Left without an obvious runner-up, Republicans, not a group heavy on imagination, turned to some Son of a Bush in 2000.

He won by beating out "Crash" John McCain, who got his shot four years ago. Who did he beat for that nomination?

Mitt Romney, of course.

Now, I know that chronology sounds an awful lot like all the "begats" in the Bible. But there is a little bit more than dynastic succession to it. For one thing, the first time anyone runs a national campaign, they are bound to make mistakes.

Mitt Romney's first effort was as plastic and packaged as they get, but he still let slip the fact that he used to put his dog in a cage on top of the car when they traveled, till he saw the terrified animal's pee cascading down the windshield. He thought that was funny.

Dog lovers let him know otherwise. First campaigns also tend to shake out those hiding scandals, or who are too stupid for the taste of even those Tea Party members who happen to be literate. 

When Rick Perry announced at OU that he intended to abolish three cabinet-level departments and then was able to name only two, he was, effectively, Texas toast, fit to be served up with a heapin' helping of gristle at the local Ponderosa steakhouse.

True, Romney is a Mormon, and there are those in the Bible Belt, GOP voters all, who mutter darkly that Mormonism is a satanic cult. Not to worry; they would hold their nose and vote for — Ted Bundy, Dick Morris, anyone — against that communistic Kenyan-born, Muslim, America-hating negro in the White House.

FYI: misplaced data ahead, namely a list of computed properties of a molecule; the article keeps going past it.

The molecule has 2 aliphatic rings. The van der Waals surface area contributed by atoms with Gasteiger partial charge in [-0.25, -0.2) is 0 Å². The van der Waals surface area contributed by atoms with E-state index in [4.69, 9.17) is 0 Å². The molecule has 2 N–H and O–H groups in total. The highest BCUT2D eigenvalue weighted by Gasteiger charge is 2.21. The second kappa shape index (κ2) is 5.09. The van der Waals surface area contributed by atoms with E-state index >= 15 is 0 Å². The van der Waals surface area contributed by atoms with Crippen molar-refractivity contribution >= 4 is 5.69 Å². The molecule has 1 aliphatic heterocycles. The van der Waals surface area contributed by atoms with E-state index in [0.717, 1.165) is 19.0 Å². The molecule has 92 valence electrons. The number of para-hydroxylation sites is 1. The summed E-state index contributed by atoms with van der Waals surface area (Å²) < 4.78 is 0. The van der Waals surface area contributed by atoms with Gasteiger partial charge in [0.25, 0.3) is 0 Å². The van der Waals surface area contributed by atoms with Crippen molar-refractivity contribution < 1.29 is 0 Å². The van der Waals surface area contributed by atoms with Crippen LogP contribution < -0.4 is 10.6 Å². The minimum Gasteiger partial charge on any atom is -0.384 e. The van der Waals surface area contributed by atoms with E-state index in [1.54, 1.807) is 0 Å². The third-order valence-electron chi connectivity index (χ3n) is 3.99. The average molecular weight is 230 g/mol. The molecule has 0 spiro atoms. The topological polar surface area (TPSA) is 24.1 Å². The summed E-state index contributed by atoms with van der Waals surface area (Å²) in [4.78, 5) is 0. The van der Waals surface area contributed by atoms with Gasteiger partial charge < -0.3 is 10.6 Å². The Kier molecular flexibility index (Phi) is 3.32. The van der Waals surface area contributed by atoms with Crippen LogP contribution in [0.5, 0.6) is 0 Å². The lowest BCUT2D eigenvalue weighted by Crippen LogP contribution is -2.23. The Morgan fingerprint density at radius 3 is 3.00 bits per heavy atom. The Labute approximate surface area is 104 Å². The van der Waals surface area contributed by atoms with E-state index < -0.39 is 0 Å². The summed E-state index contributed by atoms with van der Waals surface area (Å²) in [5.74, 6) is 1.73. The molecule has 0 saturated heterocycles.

The only thing that might give anyone pause about the inevitability of Romney's nomination is that, well, nobody loves him.

Members of his own party tolerate him. They can pretend to respect him for short periods of time. More and more conclude every day that he is their best shot at winning the election. Romney looks good, and is filthy rich, meaning he can help fund his campaign. 

But nobody really loves him. He doesn't capture their hearts the way Ronald Reagan did. Still, they'll buy him, reluctantly. 

They think he looks presidential, talks a good game, and will seem moderate enough to snare the independents. They think with unemployment so high, the odds will favor any challenger who doesn't look completely loopy.

Yet will Romney really win, next November?

Nobody yet has any idea.

Nobody knows what will happen when it comes down to only two choices. Nobody knows whether we will decide out of hope or fear. Whether we pick based on our dreams or our dislikes.

What I suggest is that we wait around to find out.